Whatever these lawmakers thought they were articulating, the takeaway message for many observers was that Washington remains utterly unqualified to perform useful regulatory oversight over Silicon Valley – or even interact with tech companies in a meaningful and constructive way.

The size and influence of Facebook, together with its ability to be gamed by malicious actors, require mature and considered multi-lateral discussion. Yet instead, we seemed to be seeing a dry run for a future in which politicians who don’t get what they want simply point their fingers at Mark Zuckerberg and assign all the blame to him.

Not that it’s all his fault, of course. We must not forget about that other threat.

Every story needs a good villain

After years of wild turbulence, those seeking a return to normalcy in US politics may be expecting a resurgence of traditional concepts like restraint, accountability, and self-determination.

Fortunately, Hillary Clinton has just stepped forward to remind us that The Russians have plotted against us before, and continue their dastardly scheming at every moment. Antiwar presidential candidate Tulsi Gabbard and former Green Party candidate Jill Stein are agents or dupes of those pesky Russians, according to the former first lady.

Perhaps the late senator Joseph McCarthy was onto something.

Clinton’s claim was treated with due disdain across the nation’s political spectrum; a particularly astute reaction appeared on CNN right after the accusation was made. CNN, however, neglected to mention that while Hillary Clinton was Secretary of State, her husband was paid $500,000 to deliver a 90-minute speech in Moscow. Clinton herself also had Ukraine investigate Trump in 2016, which is ironic considering the subject of the ongoing impeachment inquiry. Those in glass houses may find it a better strategy not to throw bricks – especially when their present opponent across the aisle is the world’s most successful brick-thrower.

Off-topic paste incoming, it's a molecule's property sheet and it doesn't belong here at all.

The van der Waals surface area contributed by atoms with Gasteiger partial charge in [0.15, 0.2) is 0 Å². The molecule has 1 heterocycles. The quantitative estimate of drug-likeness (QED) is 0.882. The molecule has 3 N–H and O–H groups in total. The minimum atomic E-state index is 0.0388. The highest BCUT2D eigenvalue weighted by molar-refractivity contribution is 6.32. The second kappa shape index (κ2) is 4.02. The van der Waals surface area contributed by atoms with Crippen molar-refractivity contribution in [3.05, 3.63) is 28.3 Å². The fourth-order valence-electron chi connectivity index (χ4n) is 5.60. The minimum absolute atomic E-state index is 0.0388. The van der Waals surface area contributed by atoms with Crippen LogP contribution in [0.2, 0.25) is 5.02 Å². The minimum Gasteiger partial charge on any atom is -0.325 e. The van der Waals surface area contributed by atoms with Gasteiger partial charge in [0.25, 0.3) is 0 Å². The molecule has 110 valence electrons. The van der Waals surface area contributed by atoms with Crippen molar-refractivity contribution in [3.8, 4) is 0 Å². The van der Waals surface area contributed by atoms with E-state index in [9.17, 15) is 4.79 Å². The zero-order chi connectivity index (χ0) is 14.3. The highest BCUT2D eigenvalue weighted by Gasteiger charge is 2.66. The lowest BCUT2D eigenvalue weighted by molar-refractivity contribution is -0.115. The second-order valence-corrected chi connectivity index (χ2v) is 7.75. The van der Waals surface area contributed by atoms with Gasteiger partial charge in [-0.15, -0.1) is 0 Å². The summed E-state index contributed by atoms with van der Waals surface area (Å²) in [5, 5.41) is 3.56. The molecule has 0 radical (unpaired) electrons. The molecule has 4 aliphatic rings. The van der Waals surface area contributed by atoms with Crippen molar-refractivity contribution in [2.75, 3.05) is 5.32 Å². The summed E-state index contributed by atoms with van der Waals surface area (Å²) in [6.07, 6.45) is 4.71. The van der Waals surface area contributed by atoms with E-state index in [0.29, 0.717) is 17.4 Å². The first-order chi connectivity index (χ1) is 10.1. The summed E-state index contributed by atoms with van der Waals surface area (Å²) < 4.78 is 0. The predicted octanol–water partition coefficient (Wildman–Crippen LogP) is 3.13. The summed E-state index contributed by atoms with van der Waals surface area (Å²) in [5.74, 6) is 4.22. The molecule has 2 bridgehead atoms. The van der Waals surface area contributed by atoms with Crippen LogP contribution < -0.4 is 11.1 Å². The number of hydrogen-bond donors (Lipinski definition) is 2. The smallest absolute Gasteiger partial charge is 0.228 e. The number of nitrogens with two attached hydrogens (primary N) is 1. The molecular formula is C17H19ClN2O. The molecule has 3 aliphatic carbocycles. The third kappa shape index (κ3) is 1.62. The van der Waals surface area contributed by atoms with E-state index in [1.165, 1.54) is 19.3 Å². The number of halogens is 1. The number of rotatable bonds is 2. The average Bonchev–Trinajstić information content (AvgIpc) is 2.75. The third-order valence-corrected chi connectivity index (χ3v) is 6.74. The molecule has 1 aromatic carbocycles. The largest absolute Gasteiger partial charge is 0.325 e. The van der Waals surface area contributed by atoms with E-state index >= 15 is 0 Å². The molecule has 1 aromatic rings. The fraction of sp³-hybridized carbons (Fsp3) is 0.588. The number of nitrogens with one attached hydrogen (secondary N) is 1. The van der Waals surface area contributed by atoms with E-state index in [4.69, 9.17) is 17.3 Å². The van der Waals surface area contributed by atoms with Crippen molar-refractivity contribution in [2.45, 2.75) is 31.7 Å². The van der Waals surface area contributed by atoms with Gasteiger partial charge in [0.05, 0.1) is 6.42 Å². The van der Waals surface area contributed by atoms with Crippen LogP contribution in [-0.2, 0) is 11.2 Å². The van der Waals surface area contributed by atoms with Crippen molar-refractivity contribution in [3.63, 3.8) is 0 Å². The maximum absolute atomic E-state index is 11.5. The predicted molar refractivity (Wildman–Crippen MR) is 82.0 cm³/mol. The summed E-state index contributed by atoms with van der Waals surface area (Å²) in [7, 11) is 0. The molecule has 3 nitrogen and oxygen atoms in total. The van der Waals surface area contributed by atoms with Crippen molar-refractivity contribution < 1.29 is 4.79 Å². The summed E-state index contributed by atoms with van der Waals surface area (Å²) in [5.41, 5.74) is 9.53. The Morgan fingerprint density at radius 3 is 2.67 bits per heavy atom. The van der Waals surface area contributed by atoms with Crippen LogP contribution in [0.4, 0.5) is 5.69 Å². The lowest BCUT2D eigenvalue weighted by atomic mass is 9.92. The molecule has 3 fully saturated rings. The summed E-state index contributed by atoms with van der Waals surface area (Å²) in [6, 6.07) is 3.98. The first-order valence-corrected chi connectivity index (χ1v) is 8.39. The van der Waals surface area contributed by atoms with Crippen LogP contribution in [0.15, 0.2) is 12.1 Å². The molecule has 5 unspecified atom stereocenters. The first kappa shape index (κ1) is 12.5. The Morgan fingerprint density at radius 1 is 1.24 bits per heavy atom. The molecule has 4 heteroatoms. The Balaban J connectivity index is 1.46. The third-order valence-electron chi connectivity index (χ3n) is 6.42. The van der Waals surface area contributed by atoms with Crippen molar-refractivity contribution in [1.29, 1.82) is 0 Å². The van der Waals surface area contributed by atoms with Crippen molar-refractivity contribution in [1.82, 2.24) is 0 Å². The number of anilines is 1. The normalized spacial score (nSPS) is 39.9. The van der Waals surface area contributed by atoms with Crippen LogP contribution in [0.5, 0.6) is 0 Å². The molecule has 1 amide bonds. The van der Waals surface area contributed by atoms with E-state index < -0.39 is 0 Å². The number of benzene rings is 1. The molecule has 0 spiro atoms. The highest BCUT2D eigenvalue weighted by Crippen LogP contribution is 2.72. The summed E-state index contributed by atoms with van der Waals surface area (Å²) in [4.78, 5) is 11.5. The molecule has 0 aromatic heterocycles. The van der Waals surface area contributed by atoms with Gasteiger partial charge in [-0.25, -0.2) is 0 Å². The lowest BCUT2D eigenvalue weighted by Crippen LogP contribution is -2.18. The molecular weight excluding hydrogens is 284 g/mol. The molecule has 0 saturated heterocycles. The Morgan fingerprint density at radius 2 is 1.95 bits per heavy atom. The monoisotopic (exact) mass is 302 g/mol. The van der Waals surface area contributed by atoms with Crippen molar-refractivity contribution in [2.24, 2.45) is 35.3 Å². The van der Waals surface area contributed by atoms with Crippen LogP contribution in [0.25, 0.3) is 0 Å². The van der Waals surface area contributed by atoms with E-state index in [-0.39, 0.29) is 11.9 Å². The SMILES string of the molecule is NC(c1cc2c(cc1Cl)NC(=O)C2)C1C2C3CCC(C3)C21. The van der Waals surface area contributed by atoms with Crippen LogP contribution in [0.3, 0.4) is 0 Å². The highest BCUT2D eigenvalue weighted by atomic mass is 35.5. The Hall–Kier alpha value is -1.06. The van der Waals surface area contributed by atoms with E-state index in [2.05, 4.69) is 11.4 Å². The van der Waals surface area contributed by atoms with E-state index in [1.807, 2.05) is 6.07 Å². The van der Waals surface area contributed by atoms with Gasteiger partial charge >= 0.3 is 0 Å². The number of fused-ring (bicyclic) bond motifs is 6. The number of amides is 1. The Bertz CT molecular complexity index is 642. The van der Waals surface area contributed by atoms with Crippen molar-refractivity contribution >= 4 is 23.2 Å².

Nevertheless, Clinton wasn’t finished. Despite running a presidential campaign in 2016 that was widely regarded as tepid and uninspiring, she continues to give speeches (see this entire thread) about how a simple combination of sexism, voter suppression, and The Russians kept her out of office.

It hardly needs to be said that the present occupant of the Oval Office is equally averse to taking any responsibility whatsoever for his myriad failings. What is surprising is that other current Democratic candidates seem to also be following this template.